The New World Order of Transparency

 

Building transparency into your supplier matrix is not for the faint of heart. It takes time, it takes effort, and it takes dialogue. But it’s also worth it. Just ask Apple, circa 2009.

In his amazing TEDx Talk Start with Why,” Simon Sinek explains why we don’t think twice about buying a phone from a computer company. Simply put, Apple’s consumers have bought into the company’s WHY—that is, challenging the status quo—so they happily purchase the WHAT: beautifully designed, powerful, easy-to-use products.

But not long after Sinek’s presentation, Apple gave its customers the opportunity to consider a new “why,” when exposés about the working conditions at one of their major contractors, Foxconn, came to light.

Apple has always prided itself on its close partnerships with suppliers. But even if the iPhone giant didn’t know about the specific policies that contributed to the deplorable working conditions at Foxconn, Apple’s customers, as well as the general public, held the company accountable for the workers’ misery.

Not surprisingly then, Apple made a commitment to help turn things around at Foxconn.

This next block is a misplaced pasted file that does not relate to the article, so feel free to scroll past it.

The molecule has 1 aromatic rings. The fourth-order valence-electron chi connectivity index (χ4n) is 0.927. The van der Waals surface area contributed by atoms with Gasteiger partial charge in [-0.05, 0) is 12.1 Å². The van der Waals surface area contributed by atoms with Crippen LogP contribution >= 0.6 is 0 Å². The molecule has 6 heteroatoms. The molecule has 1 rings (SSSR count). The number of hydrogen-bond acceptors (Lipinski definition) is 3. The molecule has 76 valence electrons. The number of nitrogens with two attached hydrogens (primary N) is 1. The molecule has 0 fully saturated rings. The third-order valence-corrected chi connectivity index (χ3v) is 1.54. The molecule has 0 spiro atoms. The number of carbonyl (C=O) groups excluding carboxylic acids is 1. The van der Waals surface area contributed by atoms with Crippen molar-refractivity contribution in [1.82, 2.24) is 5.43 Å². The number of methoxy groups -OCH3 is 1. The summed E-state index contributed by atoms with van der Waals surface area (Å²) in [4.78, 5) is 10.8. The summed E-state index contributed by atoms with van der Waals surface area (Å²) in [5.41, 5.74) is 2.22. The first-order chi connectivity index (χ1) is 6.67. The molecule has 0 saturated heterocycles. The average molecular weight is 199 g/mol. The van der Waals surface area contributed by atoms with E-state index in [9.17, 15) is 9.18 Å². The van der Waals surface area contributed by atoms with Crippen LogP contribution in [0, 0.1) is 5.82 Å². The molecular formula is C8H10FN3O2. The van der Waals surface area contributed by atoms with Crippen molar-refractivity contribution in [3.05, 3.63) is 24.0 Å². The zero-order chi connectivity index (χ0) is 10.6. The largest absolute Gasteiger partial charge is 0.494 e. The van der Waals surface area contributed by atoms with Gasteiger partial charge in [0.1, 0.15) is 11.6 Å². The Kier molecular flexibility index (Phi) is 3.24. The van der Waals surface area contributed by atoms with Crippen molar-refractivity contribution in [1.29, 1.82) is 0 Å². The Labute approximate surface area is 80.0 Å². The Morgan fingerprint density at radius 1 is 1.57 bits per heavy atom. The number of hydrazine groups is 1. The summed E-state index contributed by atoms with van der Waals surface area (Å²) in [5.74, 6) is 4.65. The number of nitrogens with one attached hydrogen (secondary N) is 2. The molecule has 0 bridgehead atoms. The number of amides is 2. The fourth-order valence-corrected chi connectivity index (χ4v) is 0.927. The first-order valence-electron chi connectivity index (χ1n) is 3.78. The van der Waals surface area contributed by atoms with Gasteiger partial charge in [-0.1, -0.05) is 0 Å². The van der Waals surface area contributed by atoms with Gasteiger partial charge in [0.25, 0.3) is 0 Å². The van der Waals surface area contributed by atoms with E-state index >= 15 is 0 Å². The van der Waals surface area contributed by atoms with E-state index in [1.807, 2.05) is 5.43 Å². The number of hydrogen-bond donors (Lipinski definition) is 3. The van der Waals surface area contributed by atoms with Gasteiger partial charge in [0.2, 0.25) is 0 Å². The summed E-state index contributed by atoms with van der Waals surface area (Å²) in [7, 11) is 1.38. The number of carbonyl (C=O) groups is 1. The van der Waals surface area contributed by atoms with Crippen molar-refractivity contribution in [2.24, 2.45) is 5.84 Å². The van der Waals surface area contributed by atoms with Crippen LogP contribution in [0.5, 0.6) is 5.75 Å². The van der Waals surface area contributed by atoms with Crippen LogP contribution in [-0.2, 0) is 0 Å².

Unfortunately, the incident with Apple and Foxconn wasn’t isolated. Just ask Kathie Lee Gifford what happened in 1996 or again in 2000.  Or have Ivanka Trump tell you about events in the run-up to last year’s election.

Today, customers demand accountability from the brands and businesses that make products.

Transparency and responsible sourcing are must-haves. And the good news is, many brands are rising to the challenge.

Burberry bought its primary leather supplier, in part to control costs, but also to increase transparency for a raw material that’s in short supply and is highly scrutinized for potential abuses. This move was not only good for mitigating risk, but also for driving Burberry’s growth.

And brands and retailers such as Target, Gap, Adidas, and Levi’s have joined the Green Supply Chain Map, born out of a partnership between the Chinese and US non-governmental organizations (NGOs) to track environmental performance at factory locations.

The moral of these stories? Reduce the risk and reap the rewards. Learn more about where your materials are sourced and share that with your customers.